The 8-foot, 8-inch Smart Fortwo micro car comes to U.S. shores in January, and even with gasoline prices well above the $3-a-gallon mark it remains to be seen whether Americans will flock to buy the tiny, two-seater car.
Ranging in price from $11,590 for the base version to more than $17,000 for a fully loaded Fortwo Passion convertible, the 1,800-pound car boasts 40 miles per gallon — a big draw for drivers worried about high gas prices.
Smart has already sold more than 770,000 Fortwos in 36 countries, and Smart USA is banking on robust sales in the United States. The Smarts on sale here will be made in France and sold through 73 U.S. dealers, including Mercedes dealers and dealerships that are part of the Penske Automotive Group owned by racing icon Roger Penske. Penske is chairman of Smart USA, a division of Daimler AG’s Mercedes-Benz brand.
Smart says more than 30,000 consumers have put down a refundable $99 deposit to reserve a Smart car. Those deposits do not guarantee sales, but the company is hoping to move at least 30,000 units in the first year, said spokeswoman Jessica Gemmara.
“There will obviously be some fallout from the reservation program because of life changes, or because people move — things like that, but our goal is to fulfill all those orders,” she said at the Los Angeles auto show, where Smart has a large exhibit aimed at drumming up more business.
While small cars represent a tiny portion of the U.S. market, sales are growing, according to the Power Information Network, a division of market research firm J.D. Power and Associates.
Subcompact cars — defined as those cars smaller than compact cars, such as the Ford Focus and Honda Civic — made up 2.4 percent of the U.S. market in the first 10 months of this year, compared with 1.7 percent a year ago, according to J.D. Power data.
Other cars in the subcompact segment include the Chevrolet Aveo, Honda’s Fit and Toyota’s Yaris, the most popular subcompact on the market, which has managed sales of 73,874 units so far this year in hatchback and liftback versions.
Such strong sales are unlikely for the Fortwo, some analysts say. Even in Europe Smart has never been profitable. Daimler announced a restructuring of the division last year, when sales fell to 102,700 vehicles worldwide from 124,300 in 2005.
Not many U.S. subcompact cars sell in the 30,000-unit range. Close competitors like the Kia Rio and Scion xA sold 28,388 units and 32,603 units in 2006, respectively, while the significantly larger Scion xB sold 61,306 units and the popular Mini Cooper sold 39,171 units.
Another key issue is safety, particularly given the Smart Fortwo’s diminutive size. It is significantly smaller even than other subcompacts, so concerns about a collision with a large SUV or truck are likely to keep buyers away, analysts say. At 105.6 inches the Smart Fortwo is 45 inches shorter than a Yaris and 40 inches shorter than a Mini Cooper.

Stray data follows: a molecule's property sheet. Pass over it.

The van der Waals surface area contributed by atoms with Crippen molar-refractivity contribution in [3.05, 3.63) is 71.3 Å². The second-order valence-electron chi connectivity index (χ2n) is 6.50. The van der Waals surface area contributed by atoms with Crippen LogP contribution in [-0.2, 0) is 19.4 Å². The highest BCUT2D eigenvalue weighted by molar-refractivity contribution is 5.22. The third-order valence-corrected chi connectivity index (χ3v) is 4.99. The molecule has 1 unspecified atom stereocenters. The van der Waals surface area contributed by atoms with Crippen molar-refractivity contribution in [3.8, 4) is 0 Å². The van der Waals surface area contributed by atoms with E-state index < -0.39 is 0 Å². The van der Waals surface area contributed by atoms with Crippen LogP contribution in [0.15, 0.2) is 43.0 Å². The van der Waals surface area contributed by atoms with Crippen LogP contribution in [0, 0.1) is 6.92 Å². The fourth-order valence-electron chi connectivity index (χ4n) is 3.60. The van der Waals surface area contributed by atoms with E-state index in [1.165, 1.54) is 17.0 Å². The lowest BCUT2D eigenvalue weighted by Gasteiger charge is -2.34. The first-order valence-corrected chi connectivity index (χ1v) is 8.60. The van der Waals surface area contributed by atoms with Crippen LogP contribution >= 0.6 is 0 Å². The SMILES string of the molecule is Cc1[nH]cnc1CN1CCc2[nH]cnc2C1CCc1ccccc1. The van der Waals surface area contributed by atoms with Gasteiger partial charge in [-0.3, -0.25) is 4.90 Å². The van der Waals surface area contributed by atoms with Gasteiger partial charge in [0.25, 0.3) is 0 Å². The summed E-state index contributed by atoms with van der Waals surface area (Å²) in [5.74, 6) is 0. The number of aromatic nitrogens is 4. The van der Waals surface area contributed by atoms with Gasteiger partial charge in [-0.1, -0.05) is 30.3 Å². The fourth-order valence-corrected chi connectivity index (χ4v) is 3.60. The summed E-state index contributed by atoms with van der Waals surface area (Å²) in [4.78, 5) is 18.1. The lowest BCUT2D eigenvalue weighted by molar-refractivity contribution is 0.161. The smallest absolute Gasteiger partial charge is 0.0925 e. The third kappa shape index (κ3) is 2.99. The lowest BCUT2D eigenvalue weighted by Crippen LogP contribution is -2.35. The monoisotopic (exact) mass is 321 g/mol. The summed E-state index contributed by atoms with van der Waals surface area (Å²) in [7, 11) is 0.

And at just 1,800 pounds, the Fortwo is 500 pounds lighter than any other subcompact, putting its occupants at a potentially significant disadvantage in a collision.
The Fortwo has a steel safety cage and four air bags, including two in front and two on the sides to protect the head and abdomen. It also has standard electronic stability control, which is designed to stop vehicles from swerving off the road, and Smart USA President Dave Schembri says the Fortwo is designed to get four out of five stars on U.S. crash tests and recently got four stars on an equivalent European test. The U.S. government will test the Smart car after it arrives on the market.
Another possible indicator of low demand for the Fortwo is that many city dwellers, considered to be a prime target market for the Smart cars, use car sharing services like Zipcar or rent cars for shopping trips or weekends away. A Fortwo might be too small for such needs with only 8 cubic feet of storage room, compared with nearly 26 in the rival Yaris liftback (with rear seats folded forward).
But demand for the Fortwo could come from unlikely sources, according to Smart’s Jessica Gemmara.
“We’ve seen strong interest in places that surprised us, like Birmingham, Ala., or Tulsa, Okla.,” she said. “These are places in the heartland of America where people tend to own a truck and don’t want to drive a rinky-dink car, but we’ve seen some of the biggest turnouts in these places, and once these people get to touch and experience the car they’re just as interested as (big) city dwellers.”